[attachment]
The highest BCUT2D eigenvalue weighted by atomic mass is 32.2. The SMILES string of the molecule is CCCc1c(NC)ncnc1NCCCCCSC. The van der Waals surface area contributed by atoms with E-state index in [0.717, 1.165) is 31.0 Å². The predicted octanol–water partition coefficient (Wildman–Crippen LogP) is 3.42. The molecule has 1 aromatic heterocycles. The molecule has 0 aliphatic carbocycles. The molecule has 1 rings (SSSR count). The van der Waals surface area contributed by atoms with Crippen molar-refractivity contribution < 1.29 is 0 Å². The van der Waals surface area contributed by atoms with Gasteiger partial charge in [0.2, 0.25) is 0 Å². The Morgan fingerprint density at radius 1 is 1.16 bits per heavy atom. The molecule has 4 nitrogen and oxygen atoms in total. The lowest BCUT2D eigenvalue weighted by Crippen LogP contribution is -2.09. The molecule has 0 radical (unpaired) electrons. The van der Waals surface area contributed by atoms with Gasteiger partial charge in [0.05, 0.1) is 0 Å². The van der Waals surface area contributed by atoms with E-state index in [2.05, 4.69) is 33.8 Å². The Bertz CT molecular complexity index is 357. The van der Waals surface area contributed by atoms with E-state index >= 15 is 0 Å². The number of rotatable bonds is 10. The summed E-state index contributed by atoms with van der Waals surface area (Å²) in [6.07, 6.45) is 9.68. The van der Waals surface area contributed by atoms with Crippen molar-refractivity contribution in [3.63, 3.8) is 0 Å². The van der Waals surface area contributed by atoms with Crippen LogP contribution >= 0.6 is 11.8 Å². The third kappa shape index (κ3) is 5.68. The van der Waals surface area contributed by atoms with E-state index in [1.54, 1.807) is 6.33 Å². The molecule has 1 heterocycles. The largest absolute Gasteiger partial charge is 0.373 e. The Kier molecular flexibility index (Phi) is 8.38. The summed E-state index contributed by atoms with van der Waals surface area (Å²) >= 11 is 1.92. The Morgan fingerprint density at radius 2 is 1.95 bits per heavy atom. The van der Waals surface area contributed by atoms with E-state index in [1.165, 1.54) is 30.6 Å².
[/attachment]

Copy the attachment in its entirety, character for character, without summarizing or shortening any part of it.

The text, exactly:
The highest BCUT2D eigenvalue weighted by atomic mass is 32.2. The SMILES string of the molecule is CCCc1c(NC)ncnc1NCCCCCSC. The van der Waals surface area contributed by atoms with E-state index in [0.717, 1.165) is 31.0 Å². The predicted octanol–water partition coefficient (Wildman–Crippen LogP) is 3.42. The molecule has 1 aromatic heterocycles. The molecule has 0 aliphatic carbocycles. The molecule has 1 rings (SSSR count). The van der Waals surface area contributed by atoms with Crippen molar-refractivity contribution < 1.29 is 0 Å². The van der Waals surface area contributed by atoms with Gasteiger partial charge in [0.2, 0.25) is 0 Å². The Morgan fingerprint density at radius 1 is 1.16 bits per heavy atom. The molecule has 4 nitrogen and oxygen atoms in total. The lowest BCUT2D eigenvalue weighted by Crippen LogP contribution is -2.09. The molecule has 0 radical (unpaired) electrons. The van der Waals surface area contributed by atoms with Gasteiger partial charge in [0.05, 0.1) is 0 Å². The van der Waals surface area contributed by atoms with E-state index in [2.05, 4.69) is 33.8 Å². The Bertz CT molecular complexity index is 357. The van der Waals surface area contributed by atoms with E-state index >= 15 is 0 Å². The number of rotatable bonds is 10. The summed E-state index contributed by atoms with van der Waals surface area (Å²) in [6.07, 6.45) is 9.68. The van der Waals surface area contributed by atoms with Crippen molar-refractivity contribution in [3.63, 3.8) is 0 Å². The van der Waals surface area contributed by atoms with Crippen LogP contribution >= 0.6 is 11.8 Å². The third kappa shape index (κ3) is 5.68. The van der Waals surface area contributed by atoms with E-state index in [1.54, 1.807) is 6.33 Å². The molecule has 1 heterocycles. The largest absolute Gasteiger partial charge is 0.373 e. The Kier molecular flexibility index (Phi) is 8.38. The summed E-state index contributed by atoms with van der Waals surface area (Å²) >= 11 is 1.92. The Morgan fingerprint density at radius 2 is 1.95 bits per heavy atom. The van der Waals surface area contributed by atoms with E-state index in [1.165, 1.54) is 30.6 Å².